One Weird Lyric
The persons who frequent this site will know that I am not afraid to give an opinion; in fact, there have been several instances where I should have thought a bit more before I typed. In any event I just want to say from the beginning I don’t think this is “bad” or the “worst,” it’s just alien really.
So it’s that time of year when many worship pastors start to incorporate Christmas carols into their sets (an issue deserving a post) and pastors start to preach tired sermon series on Christmas that we have heard for the last twenty-five years (also deserving a post in itself, but briefly: seriously mix it up a bit, we’re bored).
This past Sunday at my church we sang “O Come All Ye Faithful,” one of the few carols I don’t despise, however, a line from the song (that I do not ever remember hearing before) distracted me, and used up the few mental capacities that I have available during some worship concerts as I am led into a catatonic state drooling on myself while mumbling the words to I Could Sing of Your Love Forever for the millionth time.
The line? “Lo! he abhors not the Virgin’s womb.” Now the line is odd enough on its own, but what’s even odder is its placement in the verse in which it is found:
God of God, Light of Light,
Lo! he abhors not the Virgin’s womb;
Very God, Begotten not created.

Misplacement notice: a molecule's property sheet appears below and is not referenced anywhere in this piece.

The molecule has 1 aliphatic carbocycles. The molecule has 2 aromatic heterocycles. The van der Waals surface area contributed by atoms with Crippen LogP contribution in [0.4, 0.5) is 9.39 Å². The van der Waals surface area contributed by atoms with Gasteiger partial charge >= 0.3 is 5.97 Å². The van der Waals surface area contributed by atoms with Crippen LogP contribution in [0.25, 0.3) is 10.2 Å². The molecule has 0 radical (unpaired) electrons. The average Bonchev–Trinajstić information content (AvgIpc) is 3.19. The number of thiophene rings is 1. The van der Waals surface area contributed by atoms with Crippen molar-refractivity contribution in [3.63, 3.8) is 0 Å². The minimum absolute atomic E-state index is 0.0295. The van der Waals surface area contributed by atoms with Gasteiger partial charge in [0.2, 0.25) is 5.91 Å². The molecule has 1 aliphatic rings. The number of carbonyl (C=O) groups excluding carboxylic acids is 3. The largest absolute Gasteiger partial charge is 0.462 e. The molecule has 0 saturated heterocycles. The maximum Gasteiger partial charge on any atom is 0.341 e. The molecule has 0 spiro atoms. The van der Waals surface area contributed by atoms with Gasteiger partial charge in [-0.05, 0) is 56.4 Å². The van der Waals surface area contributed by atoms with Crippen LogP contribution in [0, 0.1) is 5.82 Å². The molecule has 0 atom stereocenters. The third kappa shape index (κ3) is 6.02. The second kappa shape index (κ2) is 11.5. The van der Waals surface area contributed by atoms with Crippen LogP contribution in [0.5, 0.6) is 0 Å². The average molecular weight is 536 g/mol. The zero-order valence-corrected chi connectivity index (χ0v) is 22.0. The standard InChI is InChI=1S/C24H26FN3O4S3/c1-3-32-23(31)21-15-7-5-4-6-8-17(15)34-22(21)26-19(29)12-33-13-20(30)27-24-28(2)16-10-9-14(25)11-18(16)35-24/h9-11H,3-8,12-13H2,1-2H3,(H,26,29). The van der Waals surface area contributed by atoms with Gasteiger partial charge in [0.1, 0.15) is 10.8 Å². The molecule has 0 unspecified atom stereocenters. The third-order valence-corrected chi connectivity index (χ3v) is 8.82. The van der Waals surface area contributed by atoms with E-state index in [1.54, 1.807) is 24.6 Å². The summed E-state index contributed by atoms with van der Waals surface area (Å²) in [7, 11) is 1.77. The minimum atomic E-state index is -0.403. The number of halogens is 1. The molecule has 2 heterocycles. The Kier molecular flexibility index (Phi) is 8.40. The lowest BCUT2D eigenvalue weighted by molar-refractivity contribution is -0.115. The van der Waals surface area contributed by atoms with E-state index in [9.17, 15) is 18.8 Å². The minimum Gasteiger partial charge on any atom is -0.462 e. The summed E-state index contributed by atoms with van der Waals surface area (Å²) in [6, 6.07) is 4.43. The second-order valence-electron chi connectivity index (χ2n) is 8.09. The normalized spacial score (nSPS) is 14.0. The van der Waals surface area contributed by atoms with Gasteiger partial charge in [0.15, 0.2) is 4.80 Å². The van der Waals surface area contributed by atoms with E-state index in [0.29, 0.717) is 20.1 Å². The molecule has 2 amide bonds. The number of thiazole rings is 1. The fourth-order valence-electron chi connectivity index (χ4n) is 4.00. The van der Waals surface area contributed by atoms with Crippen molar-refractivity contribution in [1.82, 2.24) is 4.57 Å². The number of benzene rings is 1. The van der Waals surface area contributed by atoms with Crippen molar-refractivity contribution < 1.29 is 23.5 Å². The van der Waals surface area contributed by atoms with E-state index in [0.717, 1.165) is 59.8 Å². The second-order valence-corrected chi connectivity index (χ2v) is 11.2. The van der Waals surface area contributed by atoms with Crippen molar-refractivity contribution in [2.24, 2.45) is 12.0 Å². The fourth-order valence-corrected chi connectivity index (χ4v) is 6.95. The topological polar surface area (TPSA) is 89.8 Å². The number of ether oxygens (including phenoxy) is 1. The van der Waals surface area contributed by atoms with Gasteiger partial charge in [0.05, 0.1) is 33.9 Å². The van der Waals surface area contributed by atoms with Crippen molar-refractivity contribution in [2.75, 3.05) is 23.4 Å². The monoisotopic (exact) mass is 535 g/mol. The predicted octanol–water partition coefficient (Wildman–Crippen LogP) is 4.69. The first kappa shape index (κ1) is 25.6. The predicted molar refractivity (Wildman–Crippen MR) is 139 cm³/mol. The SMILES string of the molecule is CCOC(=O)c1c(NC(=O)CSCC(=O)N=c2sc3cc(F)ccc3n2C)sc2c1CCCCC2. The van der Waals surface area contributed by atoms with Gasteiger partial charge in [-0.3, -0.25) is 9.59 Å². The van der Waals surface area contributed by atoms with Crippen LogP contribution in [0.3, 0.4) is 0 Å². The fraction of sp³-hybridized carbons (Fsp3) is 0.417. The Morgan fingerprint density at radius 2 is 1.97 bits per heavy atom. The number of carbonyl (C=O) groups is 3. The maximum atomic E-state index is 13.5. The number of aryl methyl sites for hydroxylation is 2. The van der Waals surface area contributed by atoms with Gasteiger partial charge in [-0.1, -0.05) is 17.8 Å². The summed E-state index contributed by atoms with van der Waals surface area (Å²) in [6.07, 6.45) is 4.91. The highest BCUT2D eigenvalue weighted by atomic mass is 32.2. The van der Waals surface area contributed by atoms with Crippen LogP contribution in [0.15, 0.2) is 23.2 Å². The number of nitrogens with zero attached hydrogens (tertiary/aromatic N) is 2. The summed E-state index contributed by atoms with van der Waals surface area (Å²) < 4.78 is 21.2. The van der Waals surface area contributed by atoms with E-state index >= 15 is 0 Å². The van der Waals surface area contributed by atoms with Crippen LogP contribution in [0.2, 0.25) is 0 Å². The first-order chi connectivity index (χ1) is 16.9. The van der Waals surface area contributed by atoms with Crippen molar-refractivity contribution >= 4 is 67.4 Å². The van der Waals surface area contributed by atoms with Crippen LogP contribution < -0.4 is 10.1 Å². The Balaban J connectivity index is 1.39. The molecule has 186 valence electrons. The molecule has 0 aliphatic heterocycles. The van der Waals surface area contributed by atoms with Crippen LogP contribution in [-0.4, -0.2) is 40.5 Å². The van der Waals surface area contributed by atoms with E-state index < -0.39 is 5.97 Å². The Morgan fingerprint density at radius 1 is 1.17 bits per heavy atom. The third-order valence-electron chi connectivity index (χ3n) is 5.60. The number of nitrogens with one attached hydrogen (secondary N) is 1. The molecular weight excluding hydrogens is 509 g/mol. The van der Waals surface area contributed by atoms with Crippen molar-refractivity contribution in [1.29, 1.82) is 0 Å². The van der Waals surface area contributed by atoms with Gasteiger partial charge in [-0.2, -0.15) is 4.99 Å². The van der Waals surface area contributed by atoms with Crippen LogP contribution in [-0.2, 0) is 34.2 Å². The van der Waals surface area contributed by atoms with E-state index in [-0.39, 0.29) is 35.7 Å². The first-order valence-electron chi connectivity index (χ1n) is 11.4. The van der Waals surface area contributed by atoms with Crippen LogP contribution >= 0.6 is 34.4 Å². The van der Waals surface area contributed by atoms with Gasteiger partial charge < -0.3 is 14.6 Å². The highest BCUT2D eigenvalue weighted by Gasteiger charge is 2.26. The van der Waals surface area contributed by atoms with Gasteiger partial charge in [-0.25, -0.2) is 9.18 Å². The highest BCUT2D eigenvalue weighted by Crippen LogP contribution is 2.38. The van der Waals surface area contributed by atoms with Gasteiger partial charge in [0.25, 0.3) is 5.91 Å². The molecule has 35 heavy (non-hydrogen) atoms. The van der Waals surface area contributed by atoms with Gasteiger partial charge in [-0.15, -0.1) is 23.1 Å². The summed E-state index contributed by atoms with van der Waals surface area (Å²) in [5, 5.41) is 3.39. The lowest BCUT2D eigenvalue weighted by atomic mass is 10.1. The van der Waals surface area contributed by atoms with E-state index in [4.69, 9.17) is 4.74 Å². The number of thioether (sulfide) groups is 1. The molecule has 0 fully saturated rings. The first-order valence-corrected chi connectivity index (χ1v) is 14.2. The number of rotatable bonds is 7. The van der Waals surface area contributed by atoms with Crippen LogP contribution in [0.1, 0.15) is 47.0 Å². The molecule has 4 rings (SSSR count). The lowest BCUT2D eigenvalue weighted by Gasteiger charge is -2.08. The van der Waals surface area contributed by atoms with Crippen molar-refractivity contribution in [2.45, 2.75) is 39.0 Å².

The first and third lines above are from the Nicene Creed which is a really good place to plagiarize lyrics from if you want to stay on target theologically, but the second line? I’m not quite sure where that comes from, and I just can’t help creating a conversation in my mind between the author of this song and some other imaginary person during the writing process:
Critic: Hmmm… yeah I like it.
Author: Great, thanks
Critic: I like how you used the Creed here in the second verse but there’s something missing…
Author: Do you think I should add something about being begotten of the father, being the same substance as the father, or by whom all things were made?
Critic: no, that’s not it…
Author: Prince of Peace?
Critic: No.. how about something with his birth
Author: Immaculate Conception?
Critic: No, to positive
Author: How about, “He does not abhor the Virgin’s womb”?
Critic: Yeah, that might work. Throw a “Lo” in front of that line and it’s perfect
Author: “Lo! he does not abhor the Virgin’s womb.” I like it. It says I didn’t really want to be in a person for ten months ’cause I’m like God and everything, but I didn’t hate it either. Yeah, the more I think about it the more I like it. Thanks man.
A very strange periphrastic phrase articulated in a manner in which no one speaks anymore… and that may be a good thing! Can you imagine talking to a non-Christian: They say “Tell me about Jesus” and you reply, “Lo. He does not abhor the virgin’s womb.”